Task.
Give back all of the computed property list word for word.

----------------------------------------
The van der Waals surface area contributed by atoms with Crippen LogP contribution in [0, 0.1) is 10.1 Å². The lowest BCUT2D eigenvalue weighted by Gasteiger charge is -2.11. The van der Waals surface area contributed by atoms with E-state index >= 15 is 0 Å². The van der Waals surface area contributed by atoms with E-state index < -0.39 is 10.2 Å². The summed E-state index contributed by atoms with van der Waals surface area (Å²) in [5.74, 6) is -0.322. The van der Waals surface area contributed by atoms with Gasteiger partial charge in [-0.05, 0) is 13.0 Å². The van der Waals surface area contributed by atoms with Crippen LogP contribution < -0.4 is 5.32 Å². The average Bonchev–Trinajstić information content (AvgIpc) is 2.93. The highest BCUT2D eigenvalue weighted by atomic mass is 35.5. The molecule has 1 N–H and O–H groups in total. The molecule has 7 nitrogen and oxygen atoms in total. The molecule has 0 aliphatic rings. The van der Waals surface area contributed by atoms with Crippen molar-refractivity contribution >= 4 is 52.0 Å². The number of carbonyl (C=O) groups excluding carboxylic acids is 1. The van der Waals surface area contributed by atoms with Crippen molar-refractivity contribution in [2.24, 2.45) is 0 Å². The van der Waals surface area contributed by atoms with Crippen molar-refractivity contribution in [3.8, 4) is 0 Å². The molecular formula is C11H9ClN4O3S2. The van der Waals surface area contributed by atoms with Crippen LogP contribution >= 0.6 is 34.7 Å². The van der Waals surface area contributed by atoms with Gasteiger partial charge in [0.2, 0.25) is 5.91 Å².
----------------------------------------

The van der Waals surface area contributed by atoms with Crippen LogP contribution in [0, 0.1) is 10.1 Å². The lowest BCUT2D eigenvalue weighted by Gasteiger charge is -2.11. The van der Waals surface area contributed by atoms with E-state index >= 15 is 0 Å². The van der Waals surface area contributed by atoms with E-state index < -0.39 is 10.2 Å². The summed E-state index contributed by atoms with van der Waals surface area (Å²) in [5.74, 6) is -0.322. The van der Waals surface area contributed by atoms with Gasteiger partial charge in [-0.05, 0) is 13.0 Å². The van der Waals surface area contributed by atoms with Crippen LogP contribution < -0.4 is 5.32 Å². The average Bonchev–Trinajstić information content (AvgIpc) is 2.93. The highest BCUT2D eigenvalue weighted by atomic mass is 35.5. The molecule has 1 N–H and O–H groups in total. The molecule has 7 nitrogen and oxygen atoms in total. The molecule has 0 aliphatic rings. The van der Waals surface area contributed by atoms with Crippen molar-refractivity contribution >= 4 is 52.0 Å². The number of carbonyl (C=O) groups excluding carboxylic acids is 1. The van der Waals surface area contributed by atoms with Crippen molar-refractivity contribution in [2.24, 2.45) is 0 Å². The van der Waals surface area contributed by atoms with Crippen molar-refractivity contribution in [3.8, 4) is 0 Å². The molecular formula is C11H9ClN4O3S2. The van der Waals surface area contributed by atoms with Crippen LogP contribution >= 0.6 is 34.7 Å². The van der Waals surface area contributed by atoms with Gasteiger partial charge in [0.2, 0.25) is 5.91 Å².